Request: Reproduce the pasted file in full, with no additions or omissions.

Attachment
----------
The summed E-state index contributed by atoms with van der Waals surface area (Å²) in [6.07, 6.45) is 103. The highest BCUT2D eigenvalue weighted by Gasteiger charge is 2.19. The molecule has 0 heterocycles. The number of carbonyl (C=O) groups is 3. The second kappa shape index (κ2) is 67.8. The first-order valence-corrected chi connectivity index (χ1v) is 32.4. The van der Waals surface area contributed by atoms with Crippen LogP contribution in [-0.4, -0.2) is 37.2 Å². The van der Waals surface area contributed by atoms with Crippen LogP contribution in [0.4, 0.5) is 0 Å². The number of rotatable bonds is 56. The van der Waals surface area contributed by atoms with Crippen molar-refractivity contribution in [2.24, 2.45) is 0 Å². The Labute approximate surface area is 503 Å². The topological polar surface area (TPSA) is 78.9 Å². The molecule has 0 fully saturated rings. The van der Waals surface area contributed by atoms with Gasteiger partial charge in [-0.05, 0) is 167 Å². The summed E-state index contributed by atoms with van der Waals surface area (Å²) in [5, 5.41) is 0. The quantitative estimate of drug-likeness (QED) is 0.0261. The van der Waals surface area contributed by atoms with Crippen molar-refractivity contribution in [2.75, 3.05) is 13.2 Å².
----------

The summed E-state index contributed by atoms with van der Waals surface area (Å²) in [6.07, 6.45) is 103. The highest BCUT2D eigenvalue weighted by Gasteiger charge is 2.19. The molecule has 0 heterocycles. The number of carbonyl (C=O) groups is 3. The second kappa shape index (κ2) is 67.8. The first-order valence-corrected chi connectivity index (χ1v) is 32.4. The van der Waals surface area contributed by atoms with Crippen LogP contribution in [-0.4, -0.2) is 37.2 Å². The van der Waals surface area contributed by atoms with Crippen LogP contribution in [0.4, 0.5) is 0 Å². The number of rotatable bonds is 56. The van der Waals surface area contributed by atoms with Crippen molar-refractivity contribution in [2.24, 2.45) is 0 Å². The Labute approximate surface area is 503 Å². The topological polar surface area (TPSA) is 78.9 Å². The molecule has 0 fully saturated rings. The van der Waals surface area contributed by atoms with Gasteiger partial charge in [-0.05, 0) is 167 Å². The summed E-state index contributed by atoms with van der Waals surface area (Å²) in [5, 5.41) is 0. The quantitative estimate of drug-likeness (QED) is 0.0261. The van der Waals surface area contributed by atoms with Crippen molar-refractivity contribution in [2.75, 3.05) is 13.2 Å².